Roberta hopped down under the table, but the expected collision of balloon and house never happened.  With a last roar of burning propane the balloon lifted just enough to clear the roof and then lightly plopped down in the backyard only feet from the piñon tree.  All three–bear, rabbit, and alien–scrambled up to the window to look. 

The brightly colored balloon was striped with yellow, orange, blue, red, and purple swaths of nylon fabric.  The wicker basket held the pilot, a jolly fellow who was bent over the railing placing a white object on the ground.  Then with a wave and a blast of burning propane, the balloon was off. 

The white object shouted up, “Thanks for the lift!” as the balloon floated easily over the pine tree and away to the south. 

Everyone’s attention turned to the curious white object, which was now ambling towards the house.  It had a bear-like walk and a bear-like shape, but it was the wrong color.  Bears aren’t supposed to be white. 

With a sudden flash of recognition, Schlepp cried, “It’s a polar bear!” 

“Pole; are bare?” said the alien. 

“Ah, so!  No polar bears in China,” said Roberta. 

Travel Schlepp shouted back into the house, “Attention bears and critters!  Visitor coming aboard!” 

Everyone dashed over to the door and outside into the cool fall air.  The polar bear waved and came over. 

“Hi, everyone.  I’m Chilly Bear, but all my friends call me Chili Bear.  You guys must be the Home Front Brigade.” 

“That’s us,” volunteered TS.  “I’m Travel Schlepp.  This is Roberta and Number Four.” 

“Pole; are bare?” the alien said again. 

Chili Bear looked with amazement.  “That’s a space alien!” he stammered in surprise. 

“Not to mind Being from Other Planet.  He good friend,” said Roberta. 

“If you say so, Miss,” replied the polar bear cautiously.  “And you must be the Travel Schlepp.  I’ve read so much about you.”  Chili Bear shook Schlepp’s paw vigorously.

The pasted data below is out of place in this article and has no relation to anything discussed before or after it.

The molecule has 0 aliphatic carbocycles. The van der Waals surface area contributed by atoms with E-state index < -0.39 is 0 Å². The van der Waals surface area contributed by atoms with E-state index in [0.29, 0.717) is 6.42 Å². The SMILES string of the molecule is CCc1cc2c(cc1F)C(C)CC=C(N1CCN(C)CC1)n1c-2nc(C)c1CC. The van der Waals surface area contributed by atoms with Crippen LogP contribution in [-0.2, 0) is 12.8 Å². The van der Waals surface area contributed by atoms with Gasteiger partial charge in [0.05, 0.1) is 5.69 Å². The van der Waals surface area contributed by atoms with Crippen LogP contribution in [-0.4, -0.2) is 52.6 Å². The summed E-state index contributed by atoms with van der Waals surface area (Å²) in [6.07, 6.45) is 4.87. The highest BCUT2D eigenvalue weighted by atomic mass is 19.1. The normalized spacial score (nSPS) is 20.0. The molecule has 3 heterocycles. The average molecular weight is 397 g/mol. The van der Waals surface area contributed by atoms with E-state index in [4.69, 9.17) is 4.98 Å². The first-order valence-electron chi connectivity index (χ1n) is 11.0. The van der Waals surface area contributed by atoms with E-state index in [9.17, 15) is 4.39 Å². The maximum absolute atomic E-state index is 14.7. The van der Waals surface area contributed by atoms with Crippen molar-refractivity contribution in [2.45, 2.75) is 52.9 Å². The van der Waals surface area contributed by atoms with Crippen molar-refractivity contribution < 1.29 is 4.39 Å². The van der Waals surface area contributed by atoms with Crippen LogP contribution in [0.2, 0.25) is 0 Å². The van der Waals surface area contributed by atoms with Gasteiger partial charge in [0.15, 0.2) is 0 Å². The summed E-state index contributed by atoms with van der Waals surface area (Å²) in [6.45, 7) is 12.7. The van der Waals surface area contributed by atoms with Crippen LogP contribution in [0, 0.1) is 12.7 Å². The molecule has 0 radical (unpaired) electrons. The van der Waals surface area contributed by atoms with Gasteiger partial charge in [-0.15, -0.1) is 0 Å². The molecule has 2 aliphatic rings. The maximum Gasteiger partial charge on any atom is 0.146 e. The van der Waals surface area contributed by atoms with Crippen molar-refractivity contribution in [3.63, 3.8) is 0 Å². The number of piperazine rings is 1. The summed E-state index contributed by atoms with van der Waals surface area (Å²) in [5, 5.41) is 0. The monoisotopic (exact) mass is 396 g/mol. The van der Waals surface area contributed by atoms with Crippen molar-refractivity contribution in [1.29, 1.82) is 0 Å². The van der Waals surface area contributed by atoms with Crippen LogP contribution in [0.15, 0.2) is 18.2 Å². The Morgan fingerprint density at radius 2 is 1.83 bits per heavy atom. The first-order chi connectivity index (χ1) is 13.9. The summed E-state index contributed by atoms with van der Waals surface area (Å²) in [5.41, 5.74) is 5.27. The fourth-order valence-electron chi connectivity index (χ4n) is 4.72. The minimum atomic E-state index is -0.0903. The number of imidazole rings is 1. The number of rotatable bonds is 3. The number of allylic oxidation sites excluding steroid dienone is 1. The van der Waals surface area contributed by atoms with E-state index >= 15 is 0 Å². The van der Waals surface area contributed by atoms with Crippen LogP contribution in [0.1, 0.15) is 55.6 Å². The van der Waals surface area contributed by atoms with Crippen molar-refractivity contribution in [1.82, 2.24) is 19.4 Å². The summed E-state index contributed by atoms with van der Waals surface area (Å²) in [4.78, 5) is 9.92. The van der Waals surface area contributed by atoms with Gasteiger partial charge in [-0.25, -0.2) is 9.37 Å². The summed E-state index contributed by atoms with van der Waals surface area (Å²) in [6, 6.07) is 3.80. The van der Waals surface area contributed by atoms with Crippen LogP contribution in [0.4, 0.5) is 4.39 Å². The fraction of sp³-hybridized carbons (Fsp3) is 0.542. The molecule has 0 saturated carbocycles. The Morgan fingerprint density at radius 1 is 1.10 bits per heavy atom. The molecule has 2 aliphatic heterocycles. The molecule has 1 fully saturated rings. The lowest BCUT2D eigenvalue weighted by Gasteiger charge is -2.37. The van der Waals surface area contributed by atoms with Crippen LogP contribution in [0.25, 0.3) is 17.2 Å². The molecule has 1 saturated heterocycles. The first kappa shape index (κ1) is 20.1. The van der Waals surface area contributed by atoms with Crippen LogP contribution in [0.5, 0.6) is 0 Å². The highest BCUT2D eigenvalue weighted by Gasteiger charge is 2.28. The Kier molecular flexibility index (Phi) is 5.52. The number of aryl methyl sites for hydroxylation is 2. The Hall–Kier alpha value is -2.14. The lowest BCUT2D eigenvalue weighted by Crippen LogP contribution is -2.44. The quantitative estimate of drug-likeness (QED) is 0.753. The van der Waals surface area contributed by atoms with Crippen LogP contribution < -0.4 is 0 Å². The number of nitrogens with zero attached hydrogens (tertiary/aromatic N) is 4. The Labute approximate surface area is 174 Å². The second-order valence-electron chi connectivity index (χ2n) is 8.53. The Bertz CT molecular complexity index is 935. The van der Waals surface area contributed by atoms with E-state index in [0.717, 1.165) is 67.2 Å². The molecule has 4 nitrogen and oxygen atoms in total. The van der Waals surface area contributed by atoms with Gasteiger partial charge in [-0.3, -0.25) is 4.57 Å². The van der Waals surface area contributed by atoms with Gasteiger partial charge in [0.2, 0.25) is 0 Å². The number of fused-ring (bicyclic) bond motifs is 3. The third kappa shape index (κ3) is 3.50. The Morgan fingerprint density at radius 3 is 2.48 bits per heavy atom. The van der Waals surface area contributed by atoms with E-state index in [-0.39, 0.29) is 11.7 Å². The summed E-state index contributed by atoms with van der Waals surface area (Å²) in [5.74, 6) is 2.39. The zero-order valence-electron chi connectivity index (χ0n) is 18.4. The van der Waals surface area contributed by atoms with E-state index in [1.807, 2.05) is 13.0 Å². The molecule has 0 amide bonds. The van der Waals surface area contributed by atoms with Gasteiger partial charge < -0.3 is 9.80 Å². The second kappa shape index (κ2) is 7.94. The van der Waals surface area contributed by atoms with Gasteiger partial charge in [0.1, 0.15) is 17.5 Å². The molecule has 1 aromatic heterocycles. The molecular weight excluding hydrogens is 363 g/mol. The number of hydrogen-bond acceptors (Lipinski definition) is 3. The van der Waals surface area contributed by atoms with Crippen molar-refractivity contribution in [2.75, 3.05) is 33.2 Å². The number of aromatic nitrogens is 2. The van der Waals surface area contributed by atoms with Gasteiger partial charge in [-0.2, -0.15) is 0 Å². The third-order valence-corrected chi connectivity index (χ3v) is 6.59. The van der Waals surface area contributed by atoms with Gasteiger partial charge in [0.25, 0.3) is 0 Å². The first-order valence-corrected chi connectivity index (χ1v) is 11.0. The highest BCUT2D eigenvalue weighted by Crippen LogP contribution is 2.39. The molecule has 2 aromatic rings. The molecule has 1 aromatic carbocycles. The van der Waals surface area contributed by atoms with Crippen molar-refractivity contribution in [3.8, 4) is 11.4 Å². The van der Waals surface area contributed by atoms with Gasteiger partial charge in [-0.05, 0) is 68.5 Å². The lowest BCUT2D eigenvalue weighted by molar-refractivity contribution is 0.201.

“Read about me?  Where?” asked an incredulous Schlepp.

“On the Internet, of course,” replied Chili Bear.  “Karl puts all your pictures and stories and podcasts on the Web.” 

“Holy cow.  Surely you didn’t come all the way from the Artic Circle just to see me?” 

“Well,” explained Chili Bear, “with Global Warming, the ice melting and all, I thought it was time to move.  I researched all sorts of places that have Teddy Bears using my Inuit friend’s computer and the Internet.  New Mexico seemed full of pretty friendly bears and I always have liked enchiladas better than seal blubber.  That’s why my friends call me ‘Chili’.” 

“Well, you’re right on one thing—a hot poblano will keep you warmer than any seal blubber,” agreed Schlepp.  “But how did a polar bear get from the North Pole to New Mexico in a hot air balloon?” 

“Oh, that’s only the last few miles.  Most of the way I hitched a ride in a Ben and Jerry’s Ice Cream truck.  Nice and frosty inside where nobody would bother me.” 

“Well, com’on, let’s introduce you to the rest of the gang…” and off they went to find the rest of the critters. 

Of course, it takes a good long while to find a couple dozen stuffed animals spread out all over the house.  Even Big Schlepp wasn’t sure where everyone was.  Things were only marginally easier because Terrance was hibernating and Lightfeather was gone—at least they didn’t have to climb trees or burrow around in the oregano.  But what really took the most time by way of introductions was explaining the aliens.  Herr Professor Bear then launched into a very detailed lecture on Unobtainium and its peculiar properties. By the time it was all finished, Chili Bear, and everyone else, except Herr Professor, were exhausted. 

Time for a nap.